A major ongoing tragedy of American political culture is fear of the political consequences of even appearing to give equal weight to both Israeli and Palestinian concerns. Such fear always trumps advocacy of what is needed from both sides to create a lasting peace.
Washington Post columnist Dana Milbank, describing the recent meeting between President Obama and Israeli Prime Minister Netanyahu, provides a good example. With a tinge of ironic humor, Milbank writes that
A blue-and-white Israeli flag hung from Blair House. Across Pennsylvania Avenue, the Stars and Stripes was in its usual place atop the White House. But to capture the real significance of Prime Minister Binyamin Netanyahu’s visit with President Obama, White House officials might have instead flown the white flag of surrender.
Milbank was referring to the Obama administration’s decision four months ago to condemn Israel over a new settlement.
The Israel lobby reared up, Netanyahu denounced the administration’s actions, Republican leaders sided with Netanyahu, and Democrats ran for cover. So on Tuesday, Obama, routed and humiliated by his Israeli counterpart, invited Netanyahu back to the White House for what might be called the Oil of Olay Summit: It was all about saving face.
The president, beaming in the Oval Office with a dour Netanyahu at his side, gushed about the “extraordinary friendship between our two countries.” He performed the Full Monty of pro-Israel pandering: “The bond between the United States and Israel is unbreakable” . . . “I commended Prime Minister Netanyahu” . . . “Our two countries are working cooperatively” . . . “unwavering in our commitment” . . . “our relationship has broadened” . . . “continuing to improve” . . . “We are committed to that special bond, and we are going to do what’s required to back that up.”
Milbank then targets the core problem, writing that
Obama came to office with an admirable hope of reviving Middle East peace efforts by appealing to the Arab world and positioning himself as more of an honest broker. But he has now learned the painful lesson that domestic politics won’t allow such a stand.
And that feeds the continuing tragedy – for the Israelis, the Palestinians, and for all of us. Our political leadership engages in one-sided political pandering, based largely on shoring up political support. In so doing, it fails to promote peace and reconciliation, which should be the aim. But doing the latter requires acknowledging that BOTH sides have engaged in destructive actions and atrocities, and that BOTH sides have legitimate, valid interests.
When one attempts to do so, however, one risks being labeled anti-Israeli, or even anti-semitic. Such was the fate of noted historian Tony Judt, author of Postwar, the seminal analysis of post-World War II Europe. A few years ago, two major Jewish organizations blocked Judt, who is Jewish and directs an institute at New York University that focuses on European issues, from speaking at an event at which he planned to argue that the Israeli lobby has often stifled debate.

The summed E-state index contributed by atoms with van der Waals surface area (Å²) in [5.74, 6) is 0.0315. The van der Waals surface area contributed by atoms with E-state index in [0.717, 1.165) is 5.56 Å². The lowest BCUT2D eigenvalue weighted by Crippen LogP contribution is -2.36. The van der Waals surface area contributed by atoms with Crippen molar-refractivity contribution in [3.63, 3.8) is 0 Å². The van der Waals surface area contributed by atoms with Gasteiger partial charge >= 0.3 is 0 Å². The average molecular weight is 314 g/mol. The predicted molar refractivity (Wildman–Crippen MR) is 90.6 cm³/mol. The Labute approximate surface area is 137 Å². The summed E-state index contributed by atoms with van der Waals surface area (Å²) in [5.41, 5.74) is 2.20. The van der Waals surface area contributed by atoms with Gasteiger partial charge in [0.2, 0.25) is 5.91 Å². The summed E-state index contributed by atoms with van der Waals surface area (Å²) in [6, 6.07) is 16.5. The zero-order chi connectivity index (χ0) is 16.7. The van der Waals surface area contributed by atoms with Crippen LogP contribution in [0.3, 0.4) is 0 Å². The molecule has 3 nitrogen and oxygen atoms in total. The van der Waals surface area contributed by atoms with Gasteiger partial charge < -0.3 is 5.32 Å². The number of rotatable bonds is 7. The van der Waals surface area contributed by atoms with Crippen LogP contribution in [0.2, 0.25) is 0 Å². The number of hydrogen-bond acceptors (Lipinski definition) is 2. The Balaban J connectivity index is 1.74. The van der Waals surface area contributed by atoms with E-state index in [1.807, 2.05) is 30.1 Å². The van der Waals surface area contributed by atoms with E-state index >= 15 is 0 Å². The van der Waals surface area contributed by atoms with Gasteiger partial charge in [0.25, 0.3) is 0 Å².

As though to confirm his subject matter, the Anti-Defamation League and the American Jewish Committee objected, saying Judt was too critical of Israel and American Jewry. The groups persuaded the organization sponsoring the talk to cancel it.
Judt, who lost his family in the Holocaust, described this as “chilling,” and part of a larger pattern he and others have experienced.
Stifling debate – especially by those who seek solutions that promote a two-state solution – only furthers the endless killing, retaliation and horror for both sides. But some continue to argue strongly that one can be both pro-Israeli and pro-peace. Notable, here, is a new organization, J Street. It describes itself as “the political home for pro-Israel, pro-peace Americans to advocate for vigorous U.S. leadership to achieve a two-state solution to the Israeli-Palestinian conflict and to broaden debate around Israel and the Middle East in national politics and the American Jewish community.” It argues that “ending the Israeli-Palestinian conflict is in the best interests of Israel, the United States, the Palestinians, and the region as a whole.”
And, it emphasizes support for “Israel and its desire for security as the Jewish homeland, as well as the right of the Palestinians to a sovereign state of their own – two states living side-by-side in peace and security….diplomatic solutions over military ones, including in Iran; multilateral over unilateral approaches to conflict resolution; and dialogue over confrontation with a wide range of countries and actors when conflicts do arise.”
Such advocacy is both realistic and hopeful; an alternative to endless decades of more mutual destruction. It’s also helpful to experience the world of the less familiar from within the perspective of its members. A good example is the movie Paradise Now, that portrayed the psychological evolution of Palestinian suicide bombers, from within their point of view and life experiences.
The problem is that even President Obama, who came into office presenting himself as an even-handed broker for Middle East peace, found it necessary to backtrack quickly from that position. As Milbank wrote about the recent press conference, its conclusion found Obama
…feverishly rebuilding the U.S.-Israel relationship. The president’s opening statement in front of the cameras contained not a word of criticism of the Jewish state. “Well, I just completed an excellent one-on-one discussion with Prime Minister Netanyahu,” he began. For those tuning in late, he added at the end: “So I just want to say, once again, that I thought the discussion that we had was excellent.” Netanyahu was pleased with the pandering.